In New Orleans people walk around saying “Happy Mardi Gras” just like you would say “Merry Christmas” or “Happy Halloween!” Festive just doesn’t capture what Mardi Gras is. Mardi Gras is fun, its festive, its debauchery, and its millions of pounds of plastic that people go crazy for that will later end up in landfills. Miles of people line up drinking in the street, bringing their families out to enjoy the parades, the floats, the costumes, and the music. Not all throws are created equal; the majority of throws are beads but you can also get a variety of other stuff like cups, bags, stuffed animals, boas (the feathery ones that go around your neck), as well as shoes (actually it’s a wizard of oz looking high heel that is quite sought after), and light up thingys such as rings, balls, and pens. There are also many shapes and sizes of beads with the huge ones being a bit more fun and the traditional glass beads being pretty rare. We happened to get some this year and the glass beads are probably the only ones I’ll end up keeping after Mardi Gras.
There are parades the week before Mardi Gras, or Fat Tuesday, with the intensity building up the weekend immediately before. The parades on Wednesday and Thursday are a little more relaxed, with the weekend bringing some of the biggest parades. Starting Friday morning people start staking out territory on the parade route by putting out ladders, lawn chairs, tents, and even makeshift bleachers and couches in preparation for the evening. There are parades all over the city that have different routes, but I mainly went to the Uptown ones. The Uptown parades usually start off on Magazine and Jefferson. They go down Magazine to Napoleon and then up to St. Charles, where they continue towards Canal on the edge of the French Quarter. The type of crowd changes as you go further down the route, with closer to Napoleon being slightly more family friendly and as you get closer to the highway there are more drunk college students and the neighborhoods then to get a bit more dodgy.
I noticed that the parade processions tended to have this pattern:
High school band
Horse riders in KKK looking attire
Flambo guys (carry torches around and spin them, looks like remnants of older Mardi Gras parade tradition)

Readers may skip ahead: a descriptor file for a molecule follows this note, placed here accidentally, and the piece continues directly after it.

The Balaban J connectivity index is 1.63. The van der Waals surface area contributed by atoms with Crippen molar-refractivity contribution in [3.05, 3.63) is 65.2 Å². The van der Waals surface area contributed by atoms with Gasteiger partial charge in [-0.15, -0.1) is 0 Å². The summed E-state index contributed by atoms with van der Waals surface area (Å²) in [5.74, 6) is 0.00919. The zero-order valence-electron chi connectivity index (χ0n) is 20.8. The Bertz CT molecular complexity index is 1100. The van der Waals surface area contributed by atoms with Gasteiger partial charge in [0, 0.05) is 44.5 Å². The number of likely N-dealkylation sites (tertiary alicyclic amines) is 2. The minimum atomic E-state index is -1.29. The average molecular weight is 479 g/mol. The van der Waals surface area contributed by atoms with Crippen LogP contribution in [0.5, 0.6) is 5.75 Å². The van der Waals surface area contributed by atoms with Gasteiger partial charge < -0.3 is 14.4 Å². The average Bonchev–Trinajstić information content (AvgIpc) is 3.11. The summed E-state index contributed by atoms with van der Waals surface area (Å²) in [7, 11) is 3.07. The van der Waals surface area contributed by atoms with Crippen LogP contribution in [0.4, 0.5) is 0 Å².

Band with cheerleaders
You know the parade is over when a fire truck cruises by followed by street sweepers.
This was only my first Mardi Gras, but here’s my advice.
1) Bring a backpack or bag with cups, flasks, bottles, and pretty much anything alcoholic that you want. Mardi Gras is celebratory, everyone is drinking, and it lasts for hours so try and pace yourself.
2) Regarding #1, bathrooms are hard to find. Your options are: Buy something at a restaurant or bar, bribe someone to use their private port-a-potty, or find a dark, secluded bush somewhere.
3) Wear comfortable shoes that you don’t mind getting muddy or stepped on.
4) Be aware of potential fights, as there will definitely be one or more drunk people that will get on your nerves. In general be aware of your surroundings.
5) Most importantly, here’s how to get the good throws. You need to scream or yell for beads, and distinctive whistles or noises that set you apart from the rest of the crowd. Also, many people shout stuff like, “gimme beads!”, or “gimme the pink boa!” But I hear tell you get more stuff by making eye contact, looking like you’re having a good time and saying “Happy Mardi Gras!” to the throwers instead of just yelling at them to give you stuff. Begging usually gets ignored. Girls on top of guys’ shoulders usually get more stuff as well as people with creative signs.
I would have to say that the Krewe of Nyx parade was my favorite. The ladies on the floats gave a ton of throws away and I caught some good stuff that night. I would have to say that after going to parades almost every day for the whole week it definitely gets a little tiring so if I were to do it again, I would probably be okay going every other day. Mardi Gras is an amazing holiday in New Orleans and once here it is easy to see that the whole city is enlivened leading up to and during the Mardi Gras season and for good reason. Mardi Gras is a festival like no other and I’m happy to finally check it off my list of world renowned festivals to attend.